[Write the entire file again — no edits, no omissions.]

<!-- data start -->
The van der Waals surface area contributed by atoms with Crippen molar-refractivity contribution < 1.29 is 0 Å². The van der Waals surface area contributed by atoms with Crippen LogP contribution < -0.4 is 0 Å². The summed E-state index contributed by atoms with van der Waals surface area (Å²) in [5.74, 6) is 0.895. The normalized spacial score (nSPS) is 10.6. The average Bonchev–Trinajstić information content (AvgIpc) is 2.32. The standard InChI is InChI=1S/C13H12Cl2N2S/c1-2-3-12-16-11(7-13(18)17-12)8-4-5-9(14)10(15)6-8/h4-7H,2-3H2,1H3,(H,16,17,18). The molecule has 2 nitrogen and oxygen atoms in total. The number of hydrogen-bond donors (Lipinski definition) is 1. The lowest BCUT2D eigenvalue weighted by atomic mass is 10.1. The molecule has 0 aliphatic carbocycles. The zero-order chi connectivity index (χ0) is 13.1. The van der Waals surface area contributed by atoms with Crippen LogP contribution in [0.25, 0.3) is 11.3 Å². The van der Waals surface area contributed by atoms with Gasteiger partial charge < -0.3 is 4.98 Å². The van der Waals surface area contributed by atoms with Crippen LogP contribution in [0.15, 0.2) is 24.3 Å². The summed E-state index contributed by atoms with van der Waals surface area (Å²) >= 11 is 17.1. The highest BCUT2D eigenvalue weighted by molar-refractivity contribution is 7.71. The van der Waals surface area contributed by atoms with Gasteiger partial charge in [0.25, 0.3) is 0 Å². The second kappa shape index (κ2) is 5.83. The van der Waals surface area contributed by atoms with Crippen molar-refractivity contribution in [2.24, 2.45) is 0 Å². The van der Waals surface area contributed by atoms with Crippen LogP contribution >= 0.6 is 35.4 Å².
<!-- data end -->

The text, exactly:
The van der Waals surface area contributed by atoms with Crippen molar-refractivity contribution < 1.29 is 0 Å². The van der Waals surface area contributed by atoms with Crippen LogP contribution < -0.4 is 0 Å². The summed E-state index contributed by atoms with van der Waals surface area (Å²) in [5.74, 6) is 0.895. The normalized spacial score (nSPS) is 10.6. The average Bonchev–Trinajstić information content (AvgIpc) is 2.32. The standard InChI is InChI=1S/C13H12Cl2N2S/c1-2-3-12-16-11(7-13(18)17-12)8-4-5-9(14)10(15)6-8/h4-7H,2-3H2,1H3,(H,16,17,18). The molecule has 2 nitrogen and oxygen atoms in total. The number of hydrogen-bond donors (Lipinski definition) is 1. The lowest BCUT2D eigenvalue weighted by atomic mass is 10.1. The molecule has 0 aliphatic carbocycles. The zero-order chi connectivity index (χ0) is 13.1. The van der Waals surface area contributed by atoms with Crippen LogP contribution in [0.25, 0.3) is 11.3 Å². The van der Waals surface area contributed by atoms with Gasteiger partial charge < -0.3 is 4.98 Å². The van der Waals surface area contributed by atoms with Crippen LogP contribution in [0.15, 0.2) is 24.3 Å². The summed E-state index contributed by atoms with van der Waals surface area (Å²) >= 11 is 17.1. The highest BCUT2D eigenvalue weighted by molar-refractivity contribution is 7.71. The van der Waals surface area contributed by atoms with Gasteiger partial charge in [0.25, 0.3) is 0 Å². The second kappa shape index (κ2) is 5.83. The van der Waals surface area contributed by atoms with Crippen molar-refractivity contribution in [2.24, 2.45) is 0 Å². The van der Waals surface area contributed by atoms with Crippen LogP contribution >= 0.6 is 35.4 Å².